Arlo Guthrie draws a direct line between his beloved bubbe and his Dec. 6 concert, "Holy Ground: The Jewish and Spiritual Songs of Woody Guthrie."
Arlo, the son of the legendary folk singer and composer, says that his father's mother-in-law, Yiddish poet Aliza Greenblatt, inspired Woody's largely unknown lyrics for Chanukah, Holocaust and Jewish children's songs.
These songs will be performed at the Walt Disney Concert Hall by Arlo; his son, Abe; guitarist Gordon Titcomb, and the six-piece Klezmatics, who set the lyrics to music.
Guthrie, 57, whose own career exploded in 1967 with the release of "Alice's Restaurant," recalled growing up as a "Jewish kid" in Brooklyn, with his famous dad and mother -- Woody's second wife -- Marjorie Mazia, a professional dancer.
In preparation for Guthrie's "Hootenanny Bar Mitzvah," his parents hired a "sweet young rabbi" as a tutor, Guthrie told The Journal during a phone interview. The rabbi's name was Meir Kahane, who went on to become the extremist founder of the Jewish Defense League and the Kach political party.
"Rabbi Kahane was a really nice, patient teacher, but shortly after he gave me my lessons, he started going haywire. Maybe I was responsible," Guthrie said with a laugh.
When Mazia abandoned her Jewish husband to marry Woody, "this little guy from Oklahoma," her parents took the news in different ways.
Her father, Isidore Greenblatt, stopped talking to his daughter until the first of her three children with Woody was born.
But Bubbe Aliza took to the new son-in-law right away.
"She was a poet and songwriter in her own right, and she immediately recognized Woody's talent," Guthrie said.
Woody Guthrie himself was aware of the tension between Isidore and Aliza Greenblatt over his marriage and started studying Judaism.
"He wanted to know what he had gotten himself into and, with his typical thoroughness, started reading every book he could find and took courses on Judaism at Brooklyn Community College," Guthrie said of his father.
The grandmother's impact on young Arlo went even deeper.
"We would go to her home on Friday night for Shabbat dinner and she was a great cook. Nobody ever came close to her blintzes," Guthrie reminisced. "She was also a very creative person, a great storyteller, and I loved her stories about growing up in Russia."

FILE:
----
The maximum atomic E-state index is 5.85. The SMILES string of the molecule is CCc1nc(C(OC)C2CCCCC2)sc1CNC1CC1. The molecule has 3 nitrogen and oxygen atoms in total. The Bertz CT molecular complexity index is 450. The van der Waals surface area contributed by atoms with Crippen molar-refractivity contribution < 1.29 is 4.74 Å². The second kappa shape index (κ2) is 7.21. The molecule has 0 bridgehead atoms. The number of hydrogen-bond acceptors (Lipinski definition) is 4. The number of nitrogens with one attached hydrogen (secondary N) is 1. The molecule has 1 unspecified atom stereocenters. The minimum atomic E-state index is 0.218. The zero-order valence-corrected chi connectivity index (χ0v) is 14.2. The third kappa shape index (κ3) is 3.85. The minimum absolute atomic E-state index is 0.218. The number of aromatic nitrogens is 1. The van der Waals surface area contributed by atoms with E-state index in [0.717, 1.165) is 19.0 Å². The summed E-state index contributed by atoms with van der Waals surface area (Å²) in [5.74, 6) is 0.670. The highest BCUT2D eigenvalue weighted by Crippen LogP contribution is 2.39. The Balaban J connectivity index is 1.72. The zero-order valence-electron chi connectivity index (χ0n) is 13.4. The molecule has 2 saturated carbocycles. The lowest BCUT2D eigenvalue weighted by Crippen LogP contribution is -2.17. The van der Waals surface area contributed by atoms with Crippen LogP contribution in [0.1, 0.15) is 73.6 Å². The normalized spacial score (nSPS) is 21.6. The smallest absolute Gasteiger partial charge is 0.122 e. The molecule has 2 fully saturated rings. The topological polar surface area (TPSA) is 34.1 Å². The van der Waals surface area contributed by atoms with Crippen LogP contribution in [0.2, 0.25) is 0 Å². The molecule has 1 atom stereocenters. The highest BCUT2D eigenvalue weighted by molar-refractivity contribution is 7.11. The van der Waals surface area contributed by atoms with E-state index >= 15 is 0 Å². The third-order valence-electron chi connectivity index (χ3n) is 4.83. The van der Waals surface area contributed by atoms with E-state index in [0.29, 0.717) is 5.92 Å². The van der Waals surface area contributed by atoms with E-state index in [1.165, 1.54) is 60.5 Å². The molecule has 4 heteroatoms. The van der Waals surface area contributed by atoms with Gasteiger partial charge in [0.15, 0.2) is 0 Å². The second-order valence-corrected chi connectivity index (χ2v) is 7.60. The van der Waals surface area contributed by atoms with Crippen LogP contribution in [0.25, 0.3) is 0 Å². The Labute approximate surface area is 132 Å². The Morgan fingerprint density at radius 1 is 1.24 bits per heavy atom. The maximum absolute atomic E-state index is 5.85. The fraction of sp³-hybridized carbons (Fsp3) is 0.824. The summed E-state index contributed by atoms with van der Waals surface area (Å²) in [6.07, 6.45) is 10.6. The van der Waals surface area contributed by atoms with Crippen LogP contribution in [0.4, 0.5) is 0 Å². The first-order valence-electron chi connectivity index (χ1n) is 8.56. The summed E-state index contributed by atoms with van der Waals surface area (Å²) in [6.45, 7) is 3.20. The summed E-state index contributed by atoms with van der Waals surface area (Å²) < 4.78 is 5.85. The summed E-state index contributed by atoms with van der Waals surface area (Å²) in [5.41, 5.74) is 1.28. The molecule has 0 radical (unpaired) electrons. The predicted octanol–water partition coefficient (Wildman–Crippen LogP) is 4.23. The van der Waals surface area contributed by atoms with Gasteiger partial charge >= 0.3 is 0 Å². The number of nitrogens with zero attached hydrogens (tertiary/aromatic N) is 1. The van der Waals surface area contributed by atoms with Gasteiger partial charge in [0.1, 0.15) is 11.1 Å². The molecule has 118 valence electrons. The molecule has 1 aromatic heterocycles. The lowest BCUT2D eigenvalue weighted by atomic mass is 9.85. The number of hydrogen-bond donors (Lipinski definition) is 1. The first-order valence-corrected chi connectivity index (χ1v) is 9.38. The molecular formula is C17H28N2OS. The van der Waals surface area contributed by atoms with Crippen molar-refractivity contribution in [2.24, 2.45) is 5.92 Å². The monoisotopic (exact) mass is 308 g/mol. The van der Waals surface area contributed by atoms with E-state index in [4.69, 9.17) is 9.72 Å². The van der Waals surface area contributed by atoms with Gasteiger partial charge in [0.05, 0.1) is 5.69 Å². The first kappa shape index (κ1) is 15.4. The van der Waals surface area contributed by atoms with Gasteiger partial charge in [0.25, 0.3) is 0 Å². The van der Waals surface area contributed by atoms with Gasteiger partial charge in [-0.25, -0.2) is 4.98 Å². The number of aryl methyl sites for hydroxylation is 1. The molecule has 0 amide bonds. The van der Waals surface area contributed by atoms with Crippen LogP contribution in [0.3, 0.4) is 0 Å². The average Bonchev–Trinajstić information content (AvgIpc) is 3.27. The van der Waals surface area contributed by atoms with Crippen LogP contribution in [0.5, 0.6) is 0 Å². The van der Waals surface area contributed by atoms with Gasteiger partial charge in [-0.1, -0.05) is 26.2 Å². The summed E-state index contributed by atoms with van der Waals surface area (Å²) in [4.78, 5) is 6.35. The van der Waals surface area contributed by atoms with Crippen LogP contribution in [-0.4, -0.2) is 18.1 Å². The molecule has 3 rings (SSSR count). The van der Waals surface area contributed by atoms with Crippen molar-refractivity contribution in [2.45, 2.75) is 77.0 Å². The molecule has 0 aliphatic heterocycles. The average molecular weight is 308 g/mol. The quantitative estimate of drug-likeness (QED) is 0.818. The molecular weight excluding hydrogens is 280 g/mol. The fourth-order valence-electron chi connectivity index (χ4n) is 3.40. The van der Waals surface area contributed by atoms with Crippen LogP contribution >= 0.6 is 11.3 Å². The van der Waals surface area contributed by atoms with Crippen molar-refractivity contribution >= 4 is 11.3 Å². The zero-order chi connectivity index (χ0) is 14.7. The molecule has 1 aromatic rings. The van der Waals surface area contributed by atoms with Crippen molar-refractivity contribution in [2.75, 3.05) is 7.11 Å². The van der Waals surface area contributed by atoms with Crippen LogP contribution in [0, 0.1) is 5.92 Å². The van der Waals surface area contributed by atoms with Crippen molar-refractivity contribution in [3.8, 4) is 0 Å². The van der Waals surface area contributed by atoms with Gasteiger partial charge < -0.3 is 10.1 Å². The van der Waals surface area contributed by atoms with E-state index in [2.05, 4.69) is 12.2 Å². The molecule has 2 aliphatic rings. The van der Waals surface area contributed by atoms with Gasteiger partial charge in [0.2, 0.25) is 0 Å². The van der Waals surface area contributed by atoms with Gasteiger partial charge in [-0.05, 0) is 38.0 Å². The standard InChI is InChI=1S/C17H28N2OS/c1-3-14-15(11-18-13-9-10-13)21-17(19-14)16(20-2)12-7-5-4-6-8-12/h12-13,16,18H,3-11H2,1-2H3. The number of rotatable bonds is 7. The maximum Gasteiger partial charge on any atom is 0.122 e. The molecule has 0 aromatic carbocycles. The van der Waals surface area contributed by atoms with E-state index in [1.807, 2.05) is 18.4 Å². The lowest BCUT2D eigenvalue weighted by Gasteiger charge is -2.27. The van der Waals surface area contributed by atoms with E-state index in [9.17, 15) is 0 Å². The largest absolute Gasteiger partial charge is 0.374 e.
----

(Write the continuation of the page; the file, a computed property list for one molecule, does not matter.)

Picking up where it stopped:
Best of all, "She liked me as I was," Guthrie said. "She always thought I was funny and she took great pride in me. She was interested in everything I was interested in. You always hope that someone in your family feels that way about you.
"The first time I performed in Carnegie Hall," he continued, "She sat there in the middle of the front row and just kvelled."
Once bubbe visited the Guthries when they were living on a small farm in Massachusetts, where they kept some goats.
When she arrived, she started crying, and Guthrie asked, "Why are you crying, Bubbe?"
"Because I haven't seen a goat in 75 years," she answered between sobs.
Like Woody, bubbe was an early anti-fascist, who fought for social justice and organized labor, and was an ardent Zionist, as well.
In the early 1950s, the Greenblatts moved to Israel, but when Woody was struck with a severe degenerative disease a few years later they moved back to help take care of the grandchildren.
Woody Guthrie, who wrote some 3,500 songs in 20 years, in addition to books and pamphlets, never heard the Jewish songs performed in his lifetime. It was only after his death that his daughter, Nora, discovered the lyrics and had them set to music. Among Arlo Guthrie's favorites are "Happy, Joyous Chanukah," and, in another mood, a chilling ballad about the sadistic Ilse Koch, "The Bitch of Buchenwald," in the voice of a concentration camp inmate.
"The Holy Ground" concert starts at 8 p.m., Monday, Dec. 6. Tickets ($25-$75) are available at the Walt Disney Concert Hall box office, online at www.LAPhil.com, or by calling (323) 850-2000.
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